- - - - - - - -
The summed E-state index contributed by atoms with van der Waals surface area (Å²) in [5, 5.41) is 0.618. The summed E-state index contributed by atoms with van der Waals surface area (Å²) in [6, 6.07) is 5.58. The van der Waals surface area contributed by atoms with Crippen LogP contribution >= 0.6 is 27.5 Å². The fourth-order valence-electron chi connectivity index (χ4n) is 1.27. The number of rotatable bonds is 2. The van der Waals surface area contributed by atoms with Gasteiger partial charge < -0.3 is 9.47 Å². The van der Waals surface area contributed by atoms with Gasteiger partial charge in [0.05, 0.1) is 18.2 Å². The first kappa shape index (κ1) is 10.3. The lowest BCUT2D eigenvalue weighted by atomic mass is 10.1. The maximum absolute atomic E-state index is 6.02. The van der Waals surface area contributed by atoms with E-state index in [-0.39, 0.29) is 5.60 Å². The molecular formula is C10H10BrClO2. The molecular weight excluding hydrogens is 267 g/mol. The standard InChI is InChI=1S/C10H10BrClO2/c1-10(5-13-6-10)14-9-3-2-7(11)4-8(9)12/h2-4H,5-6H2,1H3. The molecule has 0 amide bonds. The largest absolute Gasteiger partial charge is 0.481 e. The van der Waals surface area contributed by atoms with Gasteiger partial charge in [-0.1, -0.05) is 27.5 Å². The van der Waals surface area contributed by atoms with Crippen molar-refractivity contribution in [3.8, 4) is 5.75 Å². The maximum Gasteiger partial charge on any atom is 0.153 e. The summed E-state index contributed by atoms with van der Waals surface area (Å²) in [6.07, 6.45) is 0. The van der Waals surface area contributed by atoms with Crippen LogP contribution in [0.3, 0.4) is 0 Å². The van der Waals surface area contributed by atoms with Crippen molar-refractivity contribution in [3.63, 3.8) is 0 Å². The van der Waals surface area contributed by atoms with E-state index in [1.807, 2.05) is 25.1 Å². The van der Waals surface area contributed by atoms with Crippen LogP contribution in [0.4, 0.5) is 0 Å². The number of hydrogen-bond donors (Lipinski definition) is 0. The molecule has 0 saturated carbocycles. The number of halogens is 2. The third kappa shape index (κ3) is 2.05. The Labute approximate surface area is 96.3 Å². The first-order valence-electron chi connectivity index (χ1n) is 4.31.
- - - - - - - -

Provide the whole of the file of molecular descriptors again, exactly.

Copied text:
The summed E-state index contributed by atoms with van der Waals surface area (Å²) in [5, 5.41) is 0.618. The summed E-state index contributed by atoms with van der Waals surface area (Å²) in [6, 6.07) is 5.58. The van der Waals surface area contributed by atoms with Crippen LogP contribution >= 0.6 is 27.5 Å². The fourth-order valence-electron chi connectivity index (χ4n) is 1.27. The number of rotatable bonds is 2. The van der Waals surface area contributed by atoms with Gasteiger partial charge < -0.3 is 9.47 Å². The van der Waals surface area contributed by atoms with Gasteiger partial charge in [0.05, 0.1) is 18.2 Å². The first kappa shape index (κ1) is 10.3. The lowest BCUT2D eigenvalue weighted by atomic mass is 10.1. The maximum absolute atomic E-state index is 6.02. The van der Waals surface area contributed by atoms with E-state index in [-0.39, 0.29) is 5.60 Å². The molecular formula is C10H10BrClO2. The molecular weight excluding hydrogens is 267 g/mol. The standard InChI is InChI=1S/C10H10BrClO2/c1-10(5-13-6-10)14-9-3-2-7(11)4-8(9)12/h2-4H,5-6H2,1H3. The molecule has 0 amide bonds. The largest absolute Gasteiger partial charge is 0.481 e. The van der Waals surface area contributed by atoms with Gasteiger partial charge in [-0.1, -0.05) is 27.5 Å². The van der Waals surface area contributed by atoms with Crippen molar-refractivity contribution in [3.8, 4) is 5.75 Å². The maximum Gasteiger partial charge on any atom is 0.153 e. The summed E-state index contributed by atoms with van der Waals surface area (Å²) in [6.07, 6.45) is 0. The van der Waals surface area contributed by atoms with Crippen LogP contribution in [0.3, 0.4) is 0 Å². The van der Waals surface area contributed by atoms with Crippen molar-refractivity contribution in [3.63, 3.8) is 0 Å². The van der Waals surface area contributed by atoms with E-state index in [1.807, 2.05) is 25.1 Å². The van der Waals surface area contributed by atoms with Crippen LogP contribution in [0.4, 0.5) is 0 Å². The number of hydrogen-bond donors (Lipinski definition) is 0. The molecule has 0 saturated carbocycles. The number of halogens is 2. The third kappa shape index (κ3) is 2.05. The Labute approximate surface area is 96.3 Å². The first-order valence-electron chi connectivity index (χ1n) is 4.31.